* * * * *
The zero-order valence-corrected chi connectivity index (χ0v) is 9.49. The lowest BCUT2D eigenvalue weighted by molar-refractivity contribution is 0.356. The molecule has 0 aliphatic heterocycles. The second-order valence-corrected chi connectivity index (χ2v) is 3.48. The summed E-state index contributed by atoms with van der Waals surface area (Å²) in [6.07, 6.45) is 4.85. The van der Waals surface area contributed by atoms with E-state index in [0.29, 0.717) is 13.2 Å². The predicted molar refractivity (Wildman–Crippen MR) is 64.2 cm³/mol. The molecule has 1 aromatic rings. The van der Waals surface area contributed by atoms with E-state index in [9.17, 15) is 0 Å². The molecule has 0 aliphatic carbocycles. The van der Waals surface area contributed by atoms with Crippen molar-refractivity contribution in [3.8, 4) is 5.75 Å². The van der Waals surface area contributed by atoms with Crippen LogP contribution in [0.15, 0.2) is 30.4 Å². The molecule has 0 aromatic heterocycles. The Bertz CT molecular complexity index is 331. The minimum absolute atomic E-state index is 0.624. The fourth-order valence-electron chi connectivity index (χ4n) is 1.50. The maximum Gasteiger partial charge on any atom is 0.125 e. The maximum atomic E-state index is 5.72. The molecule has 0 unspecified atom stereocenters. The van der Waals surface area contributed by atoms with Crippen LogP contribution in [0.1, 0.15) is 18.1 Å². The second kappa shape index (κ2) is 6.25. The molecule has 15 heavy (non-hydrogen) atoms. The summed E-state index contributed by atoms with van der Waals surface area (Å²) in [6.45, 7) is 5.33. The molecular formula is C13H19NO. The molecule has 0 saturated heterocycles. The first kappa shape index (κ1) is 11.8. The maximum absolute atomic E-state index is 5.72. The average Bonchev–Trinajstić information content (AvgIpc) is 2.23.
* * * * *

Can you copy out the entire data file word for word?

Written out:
The zero-order valence-corrected chi connectivity index (χ0v) is 9.49. The lowest BCUT2D eigenvalue weighted by molar-refractivity contribution is 0.356. The molecule has 0 aliphatic heterocycles. The second-order valence-corrected chi connectivity index (χ2v) is 3.48. The summed E-state index contributed by atoms with van der Waals surface area (Å²) in [6.07, 6.45) is 4.85. The van der Waals surface area contributed by atoms with E-state index in [0.29, 0.717) is 13.2 Å². The predicted molar refractivity (Wildman–Crippen MR) is 64.2 cm³/mol. The molecule has 1 aromatic rings. The van der Waals surface area contributed by atoms with E-state index in [9.17, 15) is 0 Å². The molecule has 0 aliphatic carbocycles. The van der Waals surface area contributed by atoms with Crippen molar-refractivity contribution in [3.8, 4) is 5.75 Å². The van der Waals surface area contributed by atoms with Crippen LogP contribution in [0.15, 0.2) is 30.4 Å². The molecule has 0 aromatic heterocycles. The Bertz CT molecular complexity index is 331. The minimum absolute atomic E-state index is 0.624. The fourth-order valence-electron chi connectivity index (χ4n) is 1.50. The maximum Gasteiger partial charge on any atom is 0.125 e. The maximum atomic E-state index is 5.72. The molecule has 0 unspecified atom stereocenters. The van der Waals surface area contributed by atoms with Crippen LogP contribution in [0.1, 0.15) is 18.1 Å². The second kappa shape index (κ2) is 6.25. The molecule has 15 heavy (non-hydrogen) atoms. The summed E-state index contributed by atoms with van der Waals surface area (Å²) in [6.45, 7) is 5.33. The molecular formula is C13H19NO. The molecule has 0 saturated heterocycles. The first kappa shape index (κ1) is 11.8. The maximum absolute atomic E-state index is 5.72. The average Bonchev–Trinajstić information content (AvgIpc) is 2.23.